Bainbridge and Mayto'wn—J. M. Car-
Middlotown—B. F. Beck.
" Harrisburg—J. C. Owens:
Shiremanstown and Camp Hill—J.
aechanicshurg, Churchtown, Kings
town and Bhepherdstown—D, A. L.,Ltiv
& W. Lagler.
and Greenspring—C. Price.
Orrstown and Newburg—U. L. Jones.
Chainborsburg and Fayottevillo—D.
Washington, I'a—J. Keller. •
Wooster, Ohio—To be supplied.
Circuits—Lancaster and Lancaster Mis
sionj:- M. Diller.
- Dauphin and Lebanon—Borgner.
East York—W. 0. Owen.
West York—E. D. Allor.
Washington . county Lind McConnell's
Cove—S. Springer and D. Corshlin.
Jmndisburg and Juniata—S. S. Rich.
mend and W. 16. BoOver.
blorrison's Cove, Stonerstown and
Altnoria—P. D. Collins and J. A. Du:an.
'Fort Littlotown—S. Fleegal.
Frederick county, ;lid,—W. r.,
Uniontown, Md- r A. Snyder- IMO J. E.
Schuylkill circuit—A. Smith.
Matamoras missionL.G. W. Soilhammor
Borks county—l. Hay.
. WATSONS' PHILADELPHIA . Eff.JSI
NESS Dianc.roitv von 1469.—We call tho
attention of our Merchants to this now
and valuable little work of reference to the
Trade of Philadelphia, and-commend its
utility to every merchant buying goods, or
doing businegs with Philadelphia to' the
i3xtent of a thousand dollars a year., It
swill contain anlassiiled list of all tho Mer
chants, Manufacturers, and professional
men of Philadelphia, arranged in syste:
'matic alphabetical order, a well executed
Lithographic Map et . the City, and views
of the Public Buildings, , with other ob-•
jeets of interesi in and around the Quaker
City: In ordering goods, directing cor
respondence, or ascertaining when; to ob
tain any article of trade it will be indis
pensable to our Merchants., Such a work
is - much needed, _ and its popu arity, and
the standing of the publishers, s Vouched•
i tor'by the. Daily Inqiurer, Tele&raph, and
the leading • Daily 'and •Weelcly Press o
,Messrs Watson & Co,
219 Dock St. Philadelphia are the pub
lishers, and , ivill send the work as soon as
issued, hy mail, pestago prepnid,'upon the
receipt of gins Dollar. Send your sub
sdfiptions in immediately.
6 :. , ::-A . • i
I,Bot tho CorililomeLDl
- SHOWEIL—Having been
'ono of the favored - ones, who observed the
meteoric shower c . of 1883, ,and having
lookod forward with much -interest fo its
expected _recurrence in 1867 or 'B, I took
my . position for , observation. on Friday
evening last. My object was not to assist
in solving' scientific problems, but to
gratify myself. _ _ .
From my point of Observation More
than two thousand of those little wander
ers_ were attracted by our planet, and
consumed in a Struggle to penetrate our
dense atmosphere during the night. From
other points of observation many Of them
may have appeared largo, shod much light,
or loft bohlnd them a luminous train of
abater or longer duration. To an observer
'from my point of view, but one appeared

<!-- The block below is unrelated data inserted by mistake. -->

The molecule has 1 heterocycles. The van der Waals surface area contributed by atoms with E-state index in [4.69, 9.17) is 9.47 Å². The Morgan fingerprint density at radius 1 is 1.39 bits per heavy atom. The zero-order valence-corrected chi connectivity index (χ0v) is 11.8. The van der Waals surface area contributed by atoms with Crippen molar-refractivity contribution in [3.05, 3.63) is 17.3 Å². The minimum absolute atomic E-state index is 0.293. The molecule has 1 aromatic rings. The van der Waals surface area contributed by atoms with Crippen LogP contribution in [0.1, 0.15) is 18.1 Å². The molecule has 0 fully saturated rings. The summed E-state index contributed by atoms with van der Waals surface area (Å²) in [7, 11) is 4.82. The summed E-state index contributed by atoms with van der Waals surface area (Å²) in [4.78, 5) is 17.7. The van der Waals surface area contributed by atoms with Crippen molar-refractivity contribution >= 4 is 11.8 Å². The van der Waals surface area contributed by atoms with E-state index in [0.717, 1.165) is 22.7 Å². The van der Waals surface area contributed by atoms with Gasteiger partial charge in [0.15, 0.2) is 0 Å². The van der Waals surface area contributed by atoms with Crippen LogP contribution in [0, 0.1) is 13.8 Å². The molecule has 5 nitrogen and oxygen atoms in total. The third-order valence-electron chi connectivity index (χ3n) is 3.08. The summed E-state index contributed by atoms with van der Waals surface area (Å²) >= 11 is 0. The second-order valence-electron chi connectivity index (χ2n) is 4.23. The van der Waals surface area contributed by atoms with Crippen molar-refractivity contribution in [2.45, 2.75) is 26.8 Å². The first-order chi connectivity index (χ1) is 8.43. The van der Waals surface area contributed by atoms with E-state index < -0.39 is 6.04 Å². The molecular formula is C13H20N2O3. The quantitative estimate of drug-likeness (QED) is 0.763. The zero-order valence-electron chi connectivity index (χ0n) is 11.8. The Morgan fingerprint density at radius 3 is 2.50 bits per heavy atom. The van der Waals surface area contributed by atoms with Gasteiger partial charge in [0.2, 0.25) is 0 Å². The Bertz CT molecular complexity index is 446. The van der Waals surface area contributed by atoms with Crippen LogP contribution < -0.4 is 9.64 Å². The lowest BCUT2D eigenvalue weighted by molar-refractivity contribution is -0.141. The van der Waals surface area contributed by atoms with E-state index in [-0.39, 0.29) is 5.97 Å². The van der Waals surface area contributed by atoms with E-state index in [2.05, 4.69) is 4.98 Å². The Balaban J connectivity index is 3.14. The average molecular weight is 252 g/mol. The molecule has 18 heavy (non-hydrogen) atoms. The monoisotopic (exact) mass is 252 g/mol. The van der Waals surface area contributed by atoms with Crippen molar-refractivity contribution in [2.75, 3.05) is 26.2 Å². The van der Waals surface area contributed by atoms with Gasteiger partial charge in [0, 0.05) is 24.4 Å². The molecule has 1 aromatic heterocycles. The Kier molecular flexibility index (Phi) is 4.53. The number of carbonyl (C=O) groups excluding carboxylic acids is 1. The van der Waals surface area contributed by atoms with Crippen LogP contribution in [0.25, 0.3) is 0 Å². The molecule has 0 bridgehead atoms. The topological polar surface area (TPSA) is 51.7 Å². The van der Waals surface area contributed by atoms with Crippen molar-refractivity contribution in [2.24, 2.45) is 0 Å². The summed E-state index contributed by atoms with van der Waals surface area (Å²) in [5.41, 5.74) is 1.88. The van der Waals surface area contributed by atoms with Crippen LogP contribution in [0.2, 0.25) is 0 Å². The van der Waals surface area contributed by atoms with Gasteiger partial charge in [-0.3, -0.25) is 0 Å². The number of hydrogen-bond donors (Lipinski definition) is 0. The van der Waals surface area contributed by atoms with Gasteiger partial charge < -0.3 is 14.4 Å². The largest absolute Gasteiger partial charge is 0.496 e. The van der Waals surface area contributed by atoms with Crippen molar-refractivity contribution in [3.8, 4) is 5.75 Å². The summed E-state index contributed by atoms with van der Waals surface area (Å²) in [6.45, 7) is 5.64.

during- the. 'night, that is deserving of.
more-apeciar notice than the little flitting
streaks of light, that may be seen tiny
olear evening during the yeai. Tho-me
toor referred to appeared about live min
utes before ono o'clock. It flashed across
the heavens immediately - over my head,
taking a 'direction a little south of west
Its motion was extremely rapid. The
light it entitled .was so intensely
as to prevent a fair observation of its size.
I mad. percoivo no sound in Hi passage.
It loft in track a heavy luminous
°lead, stretching a great length across the
sky. At'llrtit assuming the form of a ci
gar, then' , tho brightness of its- light
' 'subsided, the two ends- slowly-approached
theldrm alba letiart3; then as it appeared
to rifle highor rolled itself into a ball, that
to appearance, was abopt ton foot in diam
emotor, th`on became_ moro and more dif
fuse' until it entirely dieappearad . from
sight. 'The-oloud of smoke was - distirioqy
in-view-tillits , minutes,— .
-L--= • - Bouth - B4d;
COURT PAOCE'EMDLOS.--The follow_
ing two eases.were tried last week afterme
went to press :
-Corn. vs Wm. Walton• Still—Fornica.
tion and bastardy. • Verdict, not guilty,
and prosecutor to-pay-the costs.
Corn. vo Jacob W. Coble.—False pre=
tense. Verdict, not guilty, prosecutor to
pay tbo costs..
The following eases in•the.second week
have been tied up to the time of ,i(iing to
The Borough Of Mechanicsburg tie Boy.
T. S. Dougherty, P. 11.• Long, ct at: .Tres•
pass, quare elausum• fregit.—Verdict for
plaintiff finding anti - dollar damage.
. Henry Martin vs Valentine. Long
Catharine LongiOnmotion of;plaintiff's
counsel judgment.sigainst Catharine Long
for sl.lB.with interest from the 11th of
November, 1868.' . .
John Schmohl vs Goldsmith: & Bro.—.
Feigned issue. Verdict for defendants. -
Fenton et at. vs Metlulloughg—Noot
'ment. By - permission entered' in trial list
for the special Court in December.
Morret and Marquart vs Jas. H. Sing
iser.—Case in damages. Jury discharged
and case continued..
The C. V. R. R.—Trespass in the ease
Verdict for the defendant.
Swartley and Brannemanz—Trespass in
the case. Verdict for plaintiff s'96 dam-
Wolf vs Spoilsler.—Trespass in the can
PRINT IT IN LETTERS Or UOLD--A.
father whose son was addicted - to - some
vicious propensities , bade the boy drive a
nail into a certain post, whenever he com
mitted a fault, and agreed that a .nail
should be-drawzfout whenever he correct
ed an error. It is said that in process of
time, the post was completely full of nails.
Whether this be a myth or not, we may
safely conclude that if every moment of